Seven Minutes of Stillness

Alaska

A few weeks ago I entered a yoga class after a several year hiatus. This was not the death by planks class of my foolhardy younger years, but a softer, just-enough-to-feel-good variety.

As the instructor welcomed us onto our mats, welcomed us to notice our breath, welcomed us into a place of stillness and ease, I was flooded with a sudden realization.

There was no stillness inside my head.

For someone who prides herself on being self-aware, this realization was shocking. When I paused to listen, it sounded like a cross between an angry mob and a herd of elephants being charged by hyenas.  How did it get so loud in there?

Invitation to stillness

Yoga mat and weights. An invitation to stillness

A few days later I was listening to the Bible in a Year podcast where Father Mike was reading about the crossing of the Red Sea in Exodus 14. “The Lord will fight for you,” Moses told the people. “You need only to be still.”

Be still.

When God starts to repeat a theme in my life, it’s usually because I’m supposed to pay attention.

I began to think more about stillness. I reflected on a common theme from a chapter in Glennon Doyle’s book Untamed and the movie the War Room where both protagonists shut themselves in a closet to seek themselves and God. In other words, folks about as far apart as you can get on the Christian theological spectrum were both advocating for going into your closet, shutting the door, and being still. Jesus himself even said something along those lines (Matthew 6:6).

Taking action

Closet door ajar. Stillness

So, in a bit of dramatic irony, I decided to take some action in order to institute some stillness into my life. I told Siri to set an alarm for seven minutes – seven seemed like a solid spiritual number – and I went into my closet and shut the door.

I spent that first seven minutes wondering what I would do if the doorknob to my closet came off in my hand when I was ready to leave. (That happened to me once in a hotel bathroom – story for another time.) After that first round I decided to take my cell phone with me and leave the door cracked just in case.

There in the mostly dark, I practice being still. I visualize handing all my messy mess over to God. “I am sitting still so that you can fight for me,” I say. I find it strangely apropos to sit next to a pile of dirty laundry while crying out to God to fight for me.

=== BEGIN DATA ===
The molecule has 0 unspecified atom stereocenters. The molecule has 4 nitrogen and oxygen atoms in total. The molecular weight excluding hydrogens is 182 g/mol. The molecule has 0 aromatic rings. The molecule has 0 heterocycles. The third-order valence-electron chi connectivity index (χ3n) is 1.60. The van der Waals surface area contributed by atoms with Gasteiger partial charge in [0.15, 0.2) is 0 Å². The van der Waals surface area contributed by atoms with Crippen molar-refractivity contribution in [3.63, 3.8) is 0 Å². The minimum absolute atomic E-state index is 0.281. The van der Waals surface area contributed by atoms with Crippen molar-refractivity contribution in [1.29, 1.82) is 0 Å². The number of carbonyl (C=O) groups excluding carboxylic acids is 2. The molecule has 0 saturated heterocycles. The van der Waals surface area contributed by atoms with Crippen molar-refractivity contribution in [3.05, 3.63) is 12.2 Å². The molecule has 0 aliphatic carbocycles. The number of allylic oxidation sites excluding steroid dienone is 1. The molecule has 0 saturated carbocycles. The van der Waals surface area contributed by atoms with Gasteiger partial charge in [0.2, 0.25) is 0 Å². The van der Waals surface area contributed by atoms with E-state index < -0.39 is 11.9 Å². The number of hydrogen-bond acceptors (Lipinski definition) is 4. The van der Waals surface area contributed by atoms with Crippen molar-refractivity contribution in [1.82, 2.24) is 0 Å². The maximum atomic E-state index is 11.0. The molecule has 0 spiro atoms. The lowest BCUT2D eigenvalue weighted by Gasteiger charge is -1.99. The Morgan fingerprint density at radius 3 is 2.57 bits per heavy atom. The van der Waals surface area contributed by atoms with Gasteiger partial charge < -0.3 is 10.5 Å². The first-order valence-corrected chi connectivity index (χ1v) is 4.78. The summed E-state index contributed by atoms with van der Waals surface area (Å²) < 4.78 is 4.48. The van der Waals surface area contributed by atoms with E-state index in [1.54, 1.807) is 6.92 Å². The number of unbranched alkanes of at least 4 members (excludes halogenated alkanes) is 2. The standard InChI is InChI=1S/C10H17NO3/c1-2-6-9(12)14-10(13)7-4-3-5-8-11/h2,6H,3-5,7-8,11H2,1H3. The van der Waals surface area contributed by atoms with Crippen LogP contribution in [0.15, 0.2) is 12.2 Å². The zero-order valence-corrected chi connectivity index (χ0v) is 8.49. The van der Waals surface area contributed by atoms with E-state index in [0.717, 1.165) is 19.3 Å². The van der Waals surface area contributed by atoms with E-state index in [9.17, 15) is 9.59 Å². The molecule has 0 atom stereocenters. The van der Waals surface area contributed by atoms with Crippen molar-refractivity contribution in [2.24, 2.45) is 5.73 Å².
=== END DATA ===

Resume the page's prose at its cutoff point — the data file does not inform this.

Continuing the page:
Then my alarm goes off, and I burst out of the closet like an angry water buffalo. This is how I know a bit more practice may be needed.

A second stillness practice

I am someone who moves through the world deeply. (i.e., slowly.) I am at my best when I have enough – but not too much – mental open space to process. But lately, I have not given myself that space. I listen to podcasts while I’m driving, I watch training videos over lunch, I make phone calls while I’m walking the dog.

There is no stillness in my day. Hence, there is no stillness in my head.

computers - no stillness

Seven minutes is enough to help me notice this. It’s not enough to fully fix it.

So I decided to carry some stillness out of my closet and into the world.

Yesterday when I walked the dog, I put my phone in my pocket. I listened to the wind rattling last year’s dried leaves. I looked at the brown grass with the hint of green underneath. I felt the damp coolness on my face.

I gave myself the gift of stillness by being present. By giving my head some space to simply be in the environment we were in.

The Lenten season is a wonderful time to practice a spiritual discipline like stillness, or regular scripture reading, or a new style of prayer. A friend asked me a few days before Lent started if I was planning anything special. At the time, I didn’t have anything specific in mind, but I responded that I was open to see what might come. I was looking to see if God would answer this question for me.

Sometimes we hear the answer in the stillness. Sometimes we hear the answer is the stillness.

Selah.

This post was first shared at inspireafire.com. Reposted here to bring a little extra stillness to your day. How do you find stillness?

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Meet Janet!

Janet Beagle, PhD is the founder of The Mustard Patch. She divides her time between the Midwest and New England, and if she’s not writing, she’s probably out hiking with her 2-and 4-footed friends.